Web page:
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I have a piston pump with incompressible, inviscid fluid. Let me write out the mathematics of the flow field-

$$ \text{Continuity Equation: } \frac{\partial u}{\partial x}=0 \\ \text{Euler's Equation:} \frac{\partial u}{\partial t} + u \frac{\partial u}{\partial x} = -\frac{1}{\rho} \frac{\partial p}{\partial x} $$

Simplifying them: $$ \frac{du}{dt}=\frac{\Delta P}{\rho L} $$

I put in a harmonic displacement $x_p=x_0 \sin{\omega t}$, and correspondingly get $\Delta P=\rho L x_0 \omega^2 \sin{\omega t}$ and $u=x_0 \omega \cos{\omega t}$.

Note at time $t=0$, $u=x_0 \omega$ and $\Delta P=0$. How is this possible? Velocity is there inspite of pressure difference being 0. Can anyone explain my mistake in the mathematics?

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1 Answer 1

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You can imagine this situation using a simpler scenario. The displacement taken by you is simple harmonic. The spring block system for small displacement is also simple harmonic. To start the oscillation in a spring block system you need to provide either kinetic energy to the block at mean position(this is the case described by you, x=0 and v$\neq$0 at t=0) or potential energy to the spring by pulling it to some distance from the mean position(In this case v=0 and x$\neq$0 at t=0). In an ideal non-dissipative environment, this initial energy provided remains in the system and keeps oscillating between KE and PE. In this case too, the velocity at the mean position is non-zero while the force is equal to zero (F=-kx; x=0).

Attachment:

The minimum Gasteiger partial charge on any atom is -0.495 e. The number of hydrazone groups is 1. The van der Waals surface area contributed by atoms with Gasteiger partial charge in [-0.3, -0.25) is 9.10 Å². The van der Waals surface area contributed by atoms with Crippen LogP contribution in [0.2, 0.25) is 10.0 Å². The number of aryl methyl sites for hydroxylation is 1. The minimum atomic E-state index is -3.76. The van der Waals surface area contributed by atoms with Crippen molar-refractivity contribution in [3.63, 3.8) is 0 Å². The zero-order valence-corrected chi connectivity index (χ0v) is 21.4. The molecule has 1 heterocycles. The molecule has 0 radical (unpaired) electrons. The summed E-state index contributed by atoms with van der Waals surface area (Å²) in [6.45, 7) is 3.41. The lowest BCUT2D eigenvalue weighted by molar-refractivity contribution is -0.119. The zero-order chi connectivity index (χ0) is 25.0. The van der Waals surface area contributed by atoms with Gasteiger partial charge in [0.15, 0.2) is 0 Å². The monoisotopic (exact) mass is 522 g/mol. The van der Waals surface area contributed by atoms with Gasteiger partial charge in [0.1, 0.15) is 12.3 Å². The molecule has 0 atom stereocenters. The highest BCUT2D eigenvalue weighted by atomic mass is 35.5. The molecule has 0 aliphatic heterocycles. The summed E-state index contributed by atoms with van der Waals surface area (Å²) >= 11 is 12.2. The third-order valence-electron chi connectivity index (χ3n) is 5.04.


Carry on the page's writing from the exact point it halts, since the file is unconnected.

Thus in the situation described by you, some initial energy would have been provided to start the harmonic displacement. This energy keeps oscillating between KE(velocity) and PE(pressure difference). At t=0, ∆P=0 which means all the energy is in the form of KE which is the reason for a non-zero velocity.

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